Suspended in mid-air in a rowing-boat, Alberich appeared to his son Hagen at the start of Act Two. Peter Sidhom suggested total obsession with the recovery of the ring, and Tomlinson’s implacable delivery created just the right amount of dramatic tension between the characters. Hagen’s summoning of the vassals – purportedly to war, but in a grim joke, really calling the men to greet Brünnhilde as Gunther’s bride – is one of the most thrilling scenes in all Wagner – in all the operatic repertoire, for that matter. The chorus was good, though not as numerically large as one finds at Bayreuth, for instance, but somehow the scene lacked the last ounce of frisson. There should be a real explosion of energy – a sense of release – when the chorus enters. This quality was missing. Although the men described themselves as ‘armed’ in preparation for battle, they seemed to be carrying what looked like computer joysticks. Odd weaponry indeed!
Another scenic device seen in the other segments of this Ring production was a large rectangular platform. This emerged with Brünnhilde atop surrounded by a kind of ‘crown of thorns’ made from barbed wire – an arresting and not inappropriate sight. A shame, though, that the mechanical workings of the platform were all-too-clearly visible. Gasteen hurled out her curses and accusation with power not limited, and the drama was unsparingly projected from strong singing, both solo and choral. The orchestra’s response was good, too, and with a real sense of all the elements working together to create true music-drama. But tension sagged rather in the closing trio, with Coleman-Wright perhaps not having sufficient weight for Gunther’s lines at this point.
The final scene was poorly presented, as the entrance of Siegfried and Gutrune, upstage, was masked by the position of the platform. Hagen’s knowing look to the audience on the last chord was reminiscent of Harry Kupfer’s Bayreuth staging.
The final act opened with a realistic setting of a riverbank, on which a rowing boat (borrowed from Alberich?) and various other objects were strewn. These included the grotesque-looking horse’s-head skull that substituted for Brünnhilde’s horse Grane, and a segment of the red rope. The trio of Rhinemaidens be-sported themselves delightfully. Strangely, though, Siegfried revealed himself to have been under a covering in the boat, instead of entering and encountering the water-nymphs. He was incongruously dressed in his white wedding suit, albeit with a coat which he would later discard after having been stabbed.
Hagen, Gunther and the hunting party entered and there was certainly a rise in dramatic tension as the scene continued, culminating in Siegfried’s death via Hagen’s spear. The funeral music made its poignant point, though the articulation of the semiquavers was faulty – as it so often is (the second should be held longer than the first) – and the visual distraction of having Siegfried amble off into the background didn’t exactly help.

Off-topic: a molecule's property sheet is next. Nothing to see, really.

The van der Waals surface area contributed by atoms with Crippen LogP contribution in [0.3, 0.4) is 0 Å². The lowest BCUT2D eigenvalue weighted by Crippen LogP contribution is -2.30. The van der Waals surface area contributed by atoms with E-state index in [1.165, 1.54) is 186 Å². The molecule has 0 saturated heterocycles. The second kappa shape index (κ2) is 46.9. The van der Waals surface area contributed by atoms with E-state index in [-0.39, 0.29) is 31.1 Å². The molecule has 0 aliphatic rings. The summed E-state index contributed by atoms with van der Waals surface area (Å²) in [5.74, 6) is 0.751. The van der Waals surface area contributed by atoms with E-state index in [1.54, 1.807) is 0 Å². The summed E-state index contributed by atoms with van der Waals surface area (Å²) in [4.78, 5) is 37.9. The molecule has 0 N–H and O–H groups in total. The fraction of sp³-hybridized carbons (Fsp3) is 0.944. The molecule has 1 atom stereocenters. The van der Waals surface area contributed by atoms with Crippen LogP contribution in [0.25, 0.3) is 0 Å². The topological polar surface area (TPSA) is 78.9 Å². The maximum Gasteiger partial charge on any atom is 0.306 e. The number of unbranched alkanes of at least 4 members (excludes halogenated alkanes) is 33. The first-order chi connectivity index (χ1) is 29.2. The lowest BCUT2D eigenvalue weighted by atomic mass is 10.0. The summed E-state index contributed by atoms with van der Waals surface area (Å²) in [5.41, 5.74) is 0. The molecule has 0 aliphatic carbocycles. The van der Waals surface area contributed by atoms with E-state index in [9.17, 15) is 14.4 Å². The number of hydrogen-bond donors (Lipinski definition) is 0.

And so to the final scenes where the strands are tentatively drawn together and the possibility of a more positive future suggested. After Hagen’s dispatching of Gunther and Brünnhilde’s explaining to Gutrune that she was married to Siegfried before Gutrune had even met him, Brünnhilde commands the great funeral pyre to be built, into which Siegfried will be cast, to be followed by herself.
Lisa Gasteen projected a range of expression for this Immolation scene which was by turns heroic and inward, finally revealing a degree of vulnerability, which would have been welcome at other points in her portrayal of this remarkable character. With the concluding minutes of destruction – an obstacle course for any director – Warner’s symbolism seemed to have been unleashed with a vengeance. There was real fire, to be sure, but also a re-appearance of the stabbed Fafner, and other personages and artefacts.
Finally, a large circle/ring (get it?) descended onto which a young woman climbed and then ascended skywards (kitsch or what?). Whether or not this was supposed to be a ‘resurrected’ Brünnhilde was impossible to tell.
So, a decidedly mixed experience, which might apply to this cycle as a whole. I concede that some of the visual symbolism might make more ‘sense’ when the dramas are presented consecutively – as they will be in the Autumn of 2007 – but much is puzzling in Keith Warner’s direction and his imaginative design team. My impression is that their combined talents have served to undermine – confuse even – Wagner’s drama, rather than illuminate it.
Antonio Pappano’s conducting has been variable throughout. It was at its most consistent in “Götterdämmerung”, though he has yet to master the art of Wagnerian transition and of how to unleash the ‘big’ moments.
Cast, conductor and orchestra were warmly applauded. The production team was greeted by a mixture of boos and bravos.